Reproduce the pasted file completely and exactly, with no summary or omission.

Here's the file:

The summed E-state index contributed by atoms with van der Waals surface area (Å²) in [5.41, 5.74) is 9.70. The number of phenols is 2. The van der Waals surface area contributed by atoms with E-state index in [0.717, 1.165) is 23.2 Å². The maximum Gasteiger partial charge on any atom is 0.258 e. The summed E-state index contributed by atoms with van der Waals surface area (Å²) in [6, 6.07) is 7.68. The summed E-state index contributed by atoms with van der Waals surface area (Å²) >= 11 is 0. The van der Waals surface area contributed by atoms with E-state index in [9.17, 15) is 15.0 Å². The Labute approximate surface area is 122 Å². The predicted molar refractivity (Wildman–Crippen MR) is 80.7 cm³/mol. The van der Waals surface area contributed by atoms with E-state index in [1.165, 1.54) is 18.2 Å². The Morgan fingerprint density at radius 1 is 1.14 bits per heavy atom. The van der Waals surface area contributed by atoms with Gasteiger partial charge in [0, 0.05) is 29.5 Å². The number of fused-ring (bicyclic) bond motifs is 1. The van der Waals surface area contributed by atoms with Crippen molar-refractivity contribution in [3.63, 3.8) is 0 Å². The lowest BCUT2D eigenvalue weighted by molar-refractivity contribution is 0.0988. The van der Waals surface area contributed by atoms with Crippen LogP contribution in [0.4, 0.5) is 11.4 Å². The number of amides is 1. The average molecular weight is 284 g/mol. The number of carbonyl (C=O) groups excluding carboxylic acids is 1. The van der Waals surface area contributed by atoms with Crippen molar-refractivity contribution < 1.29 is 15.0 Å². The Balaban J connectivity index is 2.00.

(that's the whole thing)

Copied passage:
The summed E-state index contributed by atoms with van der Waals surface area (Å²) in [5.41, 5.74) is 9.70. The number of phenols is 2. The van der Waals surface area contributed by atoms with E-state index in [0.717, 1.165) is 23.2 Å². The maximum Gasteiger partial charge on any atom is 0.258 e. The summed E-state index contributed by atoms with van der Waals surface area (Å²) in [6, 6.07) is 7.68. The summed E-state index contributed by atoms with van der Waals surface area (Å²) >= 11 is 0. The van der Waals surface area contributed by atoms with E-state index in [9.17, 15) is 15.0 Å². The Labute approximate surface area is 122 Å². The predicted molar refractivity (Wildman–Crippen MR) is 80.7 cm³/mol. The van der Waals surface area contributed by atoms with E-state index in [1.165, 1.54) is 18.2 Å². The Morgan fingerprint density at radius 1 is 1.14 bits per heavy atom. The van der Waals surface area contributed by atoms with Gasteiger partial charge in [0, 0.05) is 29.5 Å². The number of fused-ring (bicyclic) bond motifs is 1. The van der Waals surface area contributed by atoms with Crippen molar-refractivity contribution in [3.63, 3.8) is 0 Å². The lowest BCUT2D eigenvalue weighted by molar-refractivity contribution is 0.0988. The van der Waals surface area contributed by atoms with Crippen LogP contribution in [0.4, 0.5) is 11.4 Å². The number of amides is 1. The average molecular weight is 284 g/mol. The number of carbonyl (C=O) groups excluding carboxylic acids is 1. The van der Waals surface area contributed by atoms with Crippen molar-refractivity contribution < 1.29 is 15.0 Å². The Balaban J connectivity index is 2.00.